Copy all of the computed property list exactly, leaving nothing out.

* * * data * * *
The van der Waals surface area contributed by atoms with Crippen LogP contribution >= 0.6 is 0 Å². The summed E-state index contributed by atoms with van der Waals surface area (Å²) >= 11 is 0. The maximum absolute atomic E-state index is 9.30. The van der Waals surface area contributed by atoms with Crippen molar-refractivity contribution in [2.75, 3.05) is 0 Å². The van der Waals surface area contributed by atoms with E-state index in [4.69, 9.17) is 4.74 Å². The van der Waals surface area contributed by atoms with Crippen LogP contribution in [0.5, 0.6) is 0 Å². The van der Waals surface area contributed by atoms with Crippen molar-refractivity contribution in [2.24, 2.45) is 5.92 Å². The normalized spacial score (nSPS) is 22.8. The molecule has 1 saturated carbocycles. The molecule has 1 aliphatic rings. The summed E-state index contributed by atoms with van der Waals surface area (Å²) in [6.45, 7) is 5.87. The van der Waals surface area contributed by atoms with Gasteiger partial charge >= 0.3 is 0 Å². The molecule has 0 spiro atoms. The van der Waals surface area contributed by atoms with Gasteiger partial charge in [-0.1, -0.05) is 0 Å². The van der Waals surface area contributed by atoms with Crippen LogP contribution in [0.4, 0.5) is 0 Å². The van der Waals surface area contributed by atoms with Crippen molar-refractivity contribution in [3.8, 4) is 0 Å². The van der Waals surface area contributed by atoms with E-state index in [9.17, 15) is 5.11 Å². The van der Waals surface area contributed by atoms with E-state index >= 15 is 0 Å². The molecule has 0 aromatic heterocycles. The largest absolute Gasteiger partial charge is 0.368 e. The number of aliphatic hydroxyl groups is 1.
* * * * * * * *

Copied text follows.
The van der Waals surface area contributed by atoms with Crippen LogP contribution >= 0.6 is 0 Å². The summed E-state index contributed by atoms with van der Waals surface area (Å²) >= 11 is 0. The maximum absolute atomic E-state index is 9.30. The van der Waals surface area contributed by atoms with Crippen molar-refractivity contribution in [2.75, 3.05) is 0 Å². The van der Waals surface area contributed by atoms with E-state index in [4.69, 9.17) is 4.74 Å². The van der Waals surface area contributed by atoms with Crippen LogP contribution in [0.5, 0.6) is 0 Å². The van der Waals surface area contributed by atoms with Crippen molar-refractivity contribution in [2.24, 2.45) is 5.92 Å². The normalized spacial score (nSPS) is 22.8. The molecule has 1 saturated carbocycles. The molecule has 1 aliphatic rings. The summed E-state index contributed by atoms with van der Waals surface area (Å²) in [6.45, 7) is 5.87. The van der Waals surface area contributed by atoms with Gasteiger partial charge >= 0.3 is 0 Å². The molecule has 0 spiro atoms. The van der Waals surface area contributed by atoms with Gasteiger partial charge in [-0.1, -0.05) is 0 Å². The van der Waals surface area contributed by atoms with Crippen LogP contribution in [0.4, 0.5) is 0 Å². The van der Waals surface area contributed by atoms with Crippen molar-refractivity contribution in [3.8, 4) is 0 Å². The van der Waals surface area contributed by atoms with E-state index in [9.17, 15) is 5.11 Å². The van der Waals surface area contributed by atoms with E-state index >= 15 is 0 Å². The molecule has 0 aromatic heterocycles. The largest absolute Gasteiger partial charge is 0.368 e. The number of aliphatic hydroxyl groups is 1.